22-29 July 2015
Europe/Vienna timezone

Recent developments in hydrodynamics and collectivity in small systems

Jul 24, 2015, 12:30 PM


talk Heavy Ion Physics Heavy Ion Physics


Harri Niemi (University of Jyväskylä)


One of the main goals in heavy ion collision experiments at relativistic energies is to determine the properties, like viscosity, of nearly thermalized strongly interacting matter. The dynamics of the system formed in these collisions is, however, complex and the matter properties reflect into the experimental observables in a non-trivial way. Therefore, it is essential to have a good understanding of the dynamics, as well as understand how the different stages of the collisions affect the measured particle spectra. Fluid dynamics is a natural framework to use in constraining the transport properties of the matter as the transport coefficients, like shear and bulk viscosity, are direct inputs to the models. While fluid dynamics is a convenient tool, it also has limited applicability, and for system as small as those created in heavy ion collisions it is not at all clear whether it is strictly applicable. However, the system is also strongly interacting, and the comparisons between the experimental data and the predictions of fluid dynamical models show an extremely good agreement, suggesting that we indeed create a small droplet of fluid in these collisions. I will review the current status of describing space-time evolution of the relativistic nuclear collisions with fluid dynamics, and of determining the transport coefficients of strongly interacting matter.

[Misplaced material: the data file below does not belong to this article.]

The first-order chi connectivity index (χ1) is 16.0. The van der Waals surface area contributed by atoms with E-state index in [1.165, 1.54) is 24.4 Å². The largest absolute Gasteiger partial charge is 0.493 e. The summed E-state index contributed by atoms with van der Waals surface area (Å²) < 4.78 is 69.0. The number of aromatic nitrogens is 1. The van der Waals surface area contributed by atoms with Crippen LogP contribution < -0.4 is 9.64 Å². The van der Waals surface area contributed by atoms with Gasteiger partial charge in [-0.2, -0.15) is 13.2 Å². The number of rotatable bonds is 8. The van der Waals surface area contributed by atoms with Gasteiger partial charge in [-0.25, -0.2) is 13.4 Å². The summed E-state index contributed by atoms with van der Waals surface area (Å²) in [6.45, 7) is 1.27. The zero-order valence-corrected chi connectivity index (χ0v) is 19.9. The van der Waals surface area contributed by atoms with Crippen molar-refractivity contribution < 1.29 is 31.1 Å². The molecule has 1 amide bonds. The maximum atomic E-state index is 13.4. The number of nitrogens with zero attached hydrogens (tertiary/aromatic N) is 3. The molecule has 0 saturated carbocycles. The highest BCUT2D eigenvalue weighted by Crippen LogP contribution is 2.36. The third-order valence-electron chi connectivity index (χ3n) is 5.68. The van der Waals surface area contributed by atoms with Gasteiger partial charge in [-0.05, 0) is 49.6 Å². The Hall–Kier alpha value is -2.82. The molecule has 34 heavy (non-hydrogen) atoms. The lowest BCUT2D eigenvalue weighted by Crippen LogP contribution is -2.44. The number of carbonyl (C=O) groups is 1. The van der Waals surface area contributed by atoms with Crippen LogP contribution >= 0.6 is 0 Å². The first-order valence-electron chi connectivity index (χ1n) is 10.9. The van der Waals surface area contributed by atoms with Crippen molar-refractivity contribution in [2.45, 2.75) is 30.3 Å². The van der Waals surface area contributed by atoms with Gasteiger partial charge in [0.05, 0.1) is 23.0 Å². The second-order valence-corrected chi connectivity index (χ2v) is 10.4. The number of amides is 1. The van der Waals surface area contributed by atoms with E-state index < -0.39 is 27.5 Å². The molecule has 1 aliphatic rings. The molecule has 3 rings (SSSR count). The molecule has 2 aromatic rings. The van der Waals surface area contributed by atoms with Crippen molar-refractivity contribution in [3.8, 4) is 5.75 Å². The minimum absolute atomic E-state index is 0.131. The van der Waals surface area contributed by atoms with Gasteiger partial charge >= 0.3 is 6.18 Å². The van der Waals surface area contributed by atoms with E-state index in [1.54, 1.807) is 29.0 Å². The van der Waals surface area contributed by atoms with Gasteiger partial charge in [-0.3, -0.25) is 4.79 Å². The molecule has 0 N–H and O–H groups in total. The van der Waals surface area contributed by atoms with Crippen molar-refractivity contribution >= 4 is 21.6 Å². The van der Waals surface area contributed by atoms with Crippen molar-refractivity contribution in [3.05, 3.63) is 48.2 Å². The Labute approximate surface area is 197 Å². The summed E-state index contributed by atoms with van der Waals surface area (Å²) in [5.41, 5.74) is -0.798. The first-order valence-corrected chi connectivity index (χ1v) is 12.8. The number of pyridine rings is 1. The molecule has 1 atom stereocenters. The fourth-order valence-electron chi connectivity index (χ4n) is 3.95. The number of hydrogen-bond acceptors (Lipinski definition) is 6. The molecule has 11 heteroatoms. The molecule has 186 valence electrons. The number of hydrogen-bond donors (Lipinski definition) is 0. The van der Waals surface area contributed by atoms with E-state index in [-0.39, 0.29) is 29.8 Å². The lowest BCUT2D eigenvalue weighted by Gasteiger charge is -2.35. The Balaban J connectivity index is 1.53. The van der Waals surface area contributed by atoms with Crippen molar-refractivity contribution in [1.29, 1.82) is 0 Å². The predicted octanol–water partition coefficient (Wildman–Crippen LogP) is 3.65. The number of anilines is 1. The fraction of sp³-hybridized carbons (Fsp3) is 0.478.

Primary author

Harri Niemi (University of Jyväskylä)

Presentation materials